· Work Loss– wages you would have earned if you had not been hurt (subject to maximum monthly amount and time period)

· Other Expenses– expenses for services you are no longer able to provide for yourself or your family because you are injured, such as housekeeping and yard work (subject to maximum daily amount and time period)

· Death Benefit– up to a specified limit per person

 

Note: the applicable limits for each of the above are established by New York law and may be adjusted periodically.

 

Options also exist which allow you to customize your PIP coverage to suit your individual needs an/or save on your insurance premiums. For example,

· You can choose to waive the medical expense portion of this coverage, if you have a current health care carrier who will provide this benefit.

· You can elect to have your employer’s wage continuation plan provide you primary income continuation benefit, with your PIP policy as secondary coverage.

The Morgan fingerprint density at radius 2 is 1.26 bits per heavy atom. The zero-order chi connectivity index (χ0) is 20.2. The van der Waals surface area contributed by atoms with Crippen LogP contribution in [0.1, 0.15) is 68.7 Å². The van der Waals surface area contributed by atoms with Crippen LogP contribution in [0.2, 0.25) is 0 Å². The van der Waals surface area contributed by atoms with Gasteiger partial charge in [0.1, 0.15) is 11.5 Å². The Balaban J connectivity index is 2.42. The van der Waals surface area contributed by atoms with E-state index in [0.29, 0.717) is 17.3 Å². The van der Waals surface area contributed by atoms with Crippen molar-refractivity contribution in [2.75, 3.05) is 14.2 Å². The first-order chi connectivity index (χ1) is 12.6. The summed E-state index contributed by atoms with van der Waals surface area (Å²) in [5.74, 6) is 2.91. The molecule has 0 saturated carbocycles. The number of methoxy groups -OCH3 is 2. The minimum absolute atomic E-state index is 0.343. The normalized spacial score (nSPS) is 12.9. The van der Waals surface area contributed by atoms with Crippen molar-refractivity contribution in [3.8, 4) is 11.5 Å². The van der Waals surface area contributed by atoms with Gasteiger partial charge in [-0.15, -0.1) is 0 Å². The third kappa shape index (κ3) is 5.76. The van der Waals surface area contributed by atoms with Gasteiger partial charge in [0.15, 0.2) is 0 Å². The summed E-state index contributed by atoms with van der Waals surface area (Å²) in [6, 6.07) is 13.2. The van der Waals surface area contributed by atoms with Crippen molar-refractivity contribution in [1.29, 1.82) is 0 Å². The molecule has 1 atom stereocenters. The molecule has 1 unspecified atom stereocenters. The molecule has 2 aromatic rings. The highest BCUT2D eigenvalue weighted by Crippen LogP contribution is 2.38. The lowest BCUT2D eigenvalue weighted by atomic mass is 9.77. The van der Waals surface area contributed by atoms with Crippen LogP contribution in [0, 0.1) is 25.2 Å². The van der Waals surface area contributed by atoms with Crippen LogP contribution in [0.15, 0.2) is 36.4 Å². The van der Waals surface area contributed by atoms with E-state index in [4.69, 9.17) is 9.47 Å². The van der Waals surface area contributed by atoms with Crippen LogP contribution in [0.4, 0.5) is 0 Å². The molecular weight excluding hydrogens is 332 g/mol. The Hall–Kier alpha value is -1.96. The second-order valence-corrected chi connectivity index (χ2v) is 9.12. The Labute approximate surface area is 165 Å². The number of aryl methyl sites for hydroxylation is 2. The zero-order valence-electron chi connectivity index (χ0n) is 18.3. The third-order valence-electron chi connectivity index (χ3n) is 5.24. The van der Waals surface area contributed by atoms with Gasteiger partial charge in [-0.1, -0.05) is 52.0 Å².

· You may specify a deductible. A deductible is the portion of a covered loss that you pay before the insurance company makes payment under the policy. A higher deductible usually means a lower premium.

 

Some of the factors you’ll want to consider when making your decision to purchase Personal Injury Protection and in selecting your deductible include: the high cost of health care, your ability to pay for medical expenses out of your own pocket, any health insurance plan (s) you have, your ability to make ends meet if you are out of work for an extended period, any short-term or long-term disability plans you may have, any deductibles, co-pay arrangements, and/or waiting periods which may apply to your existing plan (s) and the cost of the different deductible options.